Josh Wale fighting back after lowest moment of his career

Josh Wale is the sort of fighter that gets straight back up when he is knocked down - if he was ever to get knocked down in the first place.

Sunday, 3rd March 2019, 4:20 pm
Updated Sunday, 3rd March 2019, 4:22 pm
Josh Wale

Tough as teak, relentless, determined, a true fighting man - Wale has never taken a backwards step in a boxing journey that has taken up the majority of his 30 years.

Yet he admits he was questioning his desire the get back on his feet after the metaphorical knockdown of his last fight.

Josh Wale

Sign up to our daily newsletter

The i newsletter cut through the noise

Wale travelled to Vesoul in France - a town with a population not much greater than the collection of villages in the south eastern corner of Barnsley around where he grew up - to contest the vacant European bantamweight title against Georges Ory.

The treatment afforded to him and his team before and after the contest was sickening enough as it seemed every possible measure was taken to make life as difficult as possible.

But what happened in the ring was arguably even worse, particularly for a true fighting man.

Though competitive, Wale was clearly in front in the contest but the scorecards would not reflect that.

Ory was handed the title on an infuriatingly baffling majority decision, delivering a considerable body blow to proud Wale.

"That was probably the lowest I've ever been as a professional," he told The Star.

"I've been through everything before. I was just missing out all the time - I was called the nearly man for so long.

"But when you get to European title level you think that is all behind you.

"I didn't want any favours in France. I just wanted the right result.

"I was down for a couple of weeks after it.

"But then I did what I always have done - I pulled myself back together and set off after the next thing.

"And it needed something good to get me back on track with it all."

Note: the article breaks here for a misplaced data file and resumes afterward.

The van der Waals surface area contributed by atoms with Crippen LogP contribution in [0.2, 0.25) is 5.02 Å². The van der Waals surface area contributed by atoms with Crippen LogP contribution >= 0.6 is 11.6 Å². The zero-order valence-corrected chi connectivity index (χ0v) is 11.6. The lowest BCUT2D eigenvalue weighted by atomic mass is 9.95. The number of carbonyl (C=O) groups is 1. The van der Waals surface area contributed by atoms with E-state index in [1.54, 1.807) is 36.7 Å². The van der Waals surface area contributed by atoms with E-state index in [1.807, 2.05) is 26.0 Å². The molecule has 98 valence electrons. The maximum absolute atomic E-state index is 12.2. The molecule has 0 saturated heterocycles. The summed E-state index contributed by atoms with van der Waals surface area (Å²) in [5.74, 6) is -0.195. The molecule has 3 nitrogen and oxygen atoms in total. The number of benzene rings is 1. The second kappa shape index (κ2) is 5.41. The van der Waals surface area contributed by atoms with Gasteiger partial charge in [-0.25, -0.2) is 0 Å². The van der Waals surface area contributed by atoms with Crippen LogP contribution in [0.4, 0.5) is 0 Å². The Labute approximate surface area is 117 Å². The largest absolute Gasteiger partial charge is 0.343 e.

That something good is the chance at a historic achievement Wale will chase on Friday night in his home town.

He will look to become Barnsley's first ever two time British champion when he contests the vacant super bantamweight crown with Brad Foster at the Metrodome.

For so long, British title glory was the dream for a student of the game who fully understands the prestige of the Lord Lonsdale belt.

And to claim back the crown he relinquished in his hunt for international honours is another dream scenario.

"To be a two time British champion, I'd be honoured," he said.

"This is something to get my teeth back into.

"Last time I won it I did it in Doncaster, so to do it in Barnsley would be brilliant.

"The British title was everything to me and this will be my sixth British title fight.

"I'm immensely proud of what I've done.

"People say I'm 30 now so how many more hard fights can I be in but I keep getting better.

"I'm getting better all the time so I just keep going.

"No Englishman has ever been a two time British champion at bantamweight or super bantamweight so that would mean a lot."

The atmosphere in the Metrodome this weekend is sure to be electric with Barnsley fight fans embracing one of their own in recent years.

Earlier in his professional career Wale was more often than not on the road and rarely fought in front of a hometown crowd.

But since joining up with manager and promoter Stefy Bull, Barnsley has undoubtedly become his boxing home.

"I think throughout my career I've taken every fight wherever it is," Wale said.

"When we first started working with Stefy he said how come such a popular kid like Josh is always away from home.

"Barmsley has really got behind me over the last few years.

"I've done more than 500 tickets. People know what sort of kid I am. There's no nonsense with me.

"I'm an old school boxer, I work hard and do it the traditional way.

"I'll take some beating when I come out in front of my own crowd and with the British title as well, I'll take some shifting."

His European jaunt may have been one of the most difficult moments of his career, but he says there will be no hesitation in pursuing title glory at that level if he comes through Friday night on the right side.

In fact, he sees the British title as the gateway to international success.

"It's starting again," he said.

"The British title, if you get that then straight away you're knocking on the door for a European title again.

"I'm highly ranked in the European rankings anywhere.

"If they offered me the same fight again in France I'd probably take it."